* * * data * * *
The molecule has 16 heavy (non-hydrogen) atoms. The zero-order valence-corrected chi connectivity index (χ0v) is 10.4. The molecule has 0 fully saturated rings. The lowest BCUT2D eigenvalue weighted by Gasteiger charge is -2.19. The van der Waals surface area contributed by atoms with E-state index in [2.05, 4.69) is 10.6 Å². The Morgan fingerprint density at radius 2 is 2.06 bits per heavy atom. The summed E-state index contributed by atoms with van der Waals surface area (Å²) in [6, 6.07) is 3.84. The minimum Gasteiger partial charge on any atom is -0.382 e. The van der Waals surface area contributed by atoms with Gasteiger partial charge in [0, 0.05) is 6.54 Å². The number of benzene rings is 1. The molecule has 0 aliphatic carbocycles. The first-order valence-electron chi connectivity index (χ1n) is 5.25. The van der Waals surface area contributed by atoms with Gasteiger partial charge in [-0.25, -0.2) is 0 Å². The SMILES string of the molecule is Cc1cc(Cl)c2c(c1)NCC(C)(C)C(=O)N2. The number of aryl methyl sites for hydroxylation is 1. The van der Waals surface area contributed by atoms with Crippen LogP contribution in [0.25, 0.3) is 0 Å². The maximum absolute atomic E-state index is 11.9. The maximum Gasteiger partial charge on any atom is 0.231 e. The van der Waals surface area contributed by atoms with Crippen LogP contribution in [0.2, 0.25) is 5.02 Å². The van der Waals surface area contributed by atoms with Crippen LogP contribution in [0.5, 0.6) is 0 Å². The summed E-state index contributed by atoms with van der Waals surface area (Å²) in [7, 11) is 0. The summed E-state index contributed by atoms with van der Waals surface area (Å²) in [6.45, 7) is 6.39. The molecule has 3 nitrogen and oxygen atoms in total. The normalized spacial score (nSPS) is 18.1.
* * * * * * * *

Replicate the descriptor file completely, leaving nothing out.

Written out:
The molecule has 16 heavy (non-hydrogen) atoms. The zero-order valence-corrected chi connectivity index (χ0v) is 10.4. The molecule has 0 fully saturated rings. The lowest BCUT2D eigenvalue weighted by Gasteiger charge is -2.19. The van der Waals surface area contributed by atoms with E-state index in [2.05, 4.69) is 10.6 Å². The Morgan fingerprint density at radius 2 is 2.06 bits per heavy atom. The summed E-state index contributed by atoms with van der Waals surface area (Å²) in [6, 6.07) is 3.84. The minimum Gasteiger partial charge on any atom is -0.382 e. The van der Waals surface area contributed by atoms with Gasteiger partial charge in [0, 0.05) is 6.54 Å². The number of benzene rings is 1. The molecule has 0 aliphatic carbocycles. The first-order valence-electron chi connectivity index (χ1n) is 5.25. The van der Waals surface area contributed by atoms with Gasteiger partial charge in [-0.25, -0.2) is 0 Å². The SMILES string of the molecule is Cc1cc(Cl)c2c(c1)NCC(C)(C)C(=O)N2. The number of aryl methyl sites for hydroxylation is 1. The van der Waals surface area contributed by atoms with Crippen LogP contribution in [0.25, 0.3) is 0 Å². The maximum absolute atomic E-state index is 11.9. The maximum Gasteiger partial charge on any atom is 0.231 e. The van der Waals surface area contributed by atoms with Crippen LogP contribution in [0.2, 0.25) is 5.02 Å². The van der Waals surface area contributed by atoms with Crippen LogP contribution in [0.5, 0.6) is 0 Å². The summed E-state index contributed by atoms with van der Waals surface area (Å²) in [7, 11) is 0. The summed E-state index contributed by atoms with van der Waals surface area (Å²) in [6.45, 7) is 6.39. The molecule has 3 nitrogen and oxygen atoms in total. The normalized spacial score (nSPS) is 18.1.